I have a server with 16 WD Black 1TB drives running in raid. These are nice sata drives. However, I lose about six a year. I suspect heat. My warranty replacement is going to run out at some point... I'm wondering what the current thinking is on replacing these with SAS. I didn't use SAS when I first populated the server because of cost. Now I'm wondering if the SAS drives would be less prone to failure.
I have run a lot SATA and SAS drives in large RAID arrays, its not the interface that makes the difference. but the quality of the drives. Since SAS tends to be enterprise class technology, all SAS drives tend to be made with 24x7 datacenter environment in mind where as the same cannot be said of all SATA drives. Switching to SAS will probably give you better results, but not simply because its SAS instead of SATA. Enterprise quality SATA drives will give you about the same results. WD stopped official MTBF numbers.
If you look at Near-Line SAS, these are essentially enterprise class SATA drives with SAS interface.
The WDs are not unreliable drives. If you suspect heat, I would defintiely correct that first and see if that extends your drive life.
^+1 to both of the above posts, particularly GhislainG's. Consumer hard drives don't use a TLER (time-limited error recovery) strategy and this often causes problems for RAID controllers. If the drive is having difficulty reading a sector it keeps retrying over and over again, and this causes the array to give up on the drive and declare it to be dead. With an Enterprise-class drive the drive will simply report an unrecoverable sector, and this will cause the RAID controller to re-write the sector to the drive (assuming that it's a redundant RAID organization that allows the data to be recovered from the other drives). When the sector is re-written the drive remaps it to one of its spares and everything carries on as if nothing happened.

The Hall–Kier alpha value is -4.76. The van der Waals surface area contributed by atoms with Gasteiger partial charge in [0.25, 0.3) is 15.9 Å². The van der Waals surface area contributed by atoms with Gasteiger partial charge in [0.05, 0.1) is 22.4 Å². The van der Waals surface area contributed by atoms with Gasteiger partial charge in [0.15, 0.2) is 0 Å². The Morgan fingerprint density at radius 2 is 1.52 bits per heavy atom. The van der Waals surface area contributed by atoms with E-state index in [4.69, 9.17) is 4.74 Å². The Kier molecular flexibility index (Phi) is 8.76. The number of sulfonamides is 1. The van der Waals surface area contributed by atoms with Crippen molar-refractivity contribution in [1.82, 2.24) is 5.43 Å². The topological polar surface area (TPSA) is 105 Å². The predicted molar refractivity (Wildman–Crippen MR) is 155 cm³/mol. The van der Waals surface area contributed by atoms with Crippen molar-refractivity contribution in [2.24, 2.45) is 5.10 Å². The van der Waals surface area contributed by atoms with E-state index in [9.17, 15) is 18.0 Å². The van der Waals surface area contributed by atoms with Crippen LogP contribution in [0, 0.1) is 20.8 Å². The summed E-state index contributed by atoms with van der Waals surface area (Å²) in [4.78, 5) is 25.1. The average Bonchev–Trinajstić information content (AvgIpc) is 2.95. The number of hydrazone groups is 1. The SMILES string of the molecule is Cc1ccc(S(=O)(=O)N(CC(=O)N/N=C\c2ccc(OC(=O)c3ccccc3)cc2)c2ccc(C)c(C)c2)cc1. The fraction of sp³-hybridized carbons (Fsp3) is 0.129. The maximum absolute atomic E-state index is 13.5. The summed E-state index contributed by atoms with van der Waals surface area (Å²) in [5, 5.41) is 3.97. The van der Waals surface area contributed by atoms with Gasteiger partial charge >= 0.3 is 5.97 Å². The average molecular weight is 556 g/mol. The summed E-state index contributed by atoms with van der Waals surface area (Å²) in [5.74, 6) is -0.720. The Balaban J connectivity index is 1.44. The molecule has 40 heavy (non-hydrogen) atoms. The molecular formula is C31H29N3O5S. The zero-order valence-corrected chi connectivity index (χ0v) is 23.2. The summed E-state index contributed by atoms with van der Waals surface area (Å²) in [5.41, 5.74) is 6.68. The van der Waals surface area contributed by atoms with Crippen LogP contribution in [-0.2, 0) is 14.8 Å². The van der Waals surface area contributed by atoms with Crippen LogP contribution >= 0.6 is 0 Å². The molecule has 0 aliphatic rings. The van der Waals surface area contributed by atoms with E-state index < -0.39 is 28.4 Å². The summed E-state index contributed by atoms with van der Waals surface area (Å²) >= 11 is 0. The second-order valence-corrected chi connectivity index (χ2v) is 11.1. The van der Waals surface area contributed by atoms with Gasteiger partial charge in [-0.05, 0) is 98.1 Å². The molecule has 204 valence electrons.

The "guts" of the drive was my real question... I realize the interface is a small issue and know that the SAS drives are typically better hardware. Hence the price increase.
TLER is settable on this series of drives I am using, and I do have it configured properly. That's the not the problem.
I suspect my trouble is heat related, but don't know for certain. I'm using a Norco case. It's not the best for air movement. Not positive this is a heat issue though, as eventually a drive will just drop out of the array and not be able to be read any longer. WD has been good about replacing them so far.
I'll experiment with cleaning up the wiring in the case with hopes that will improve air flow. Maybe that will stop the drives from dropping out.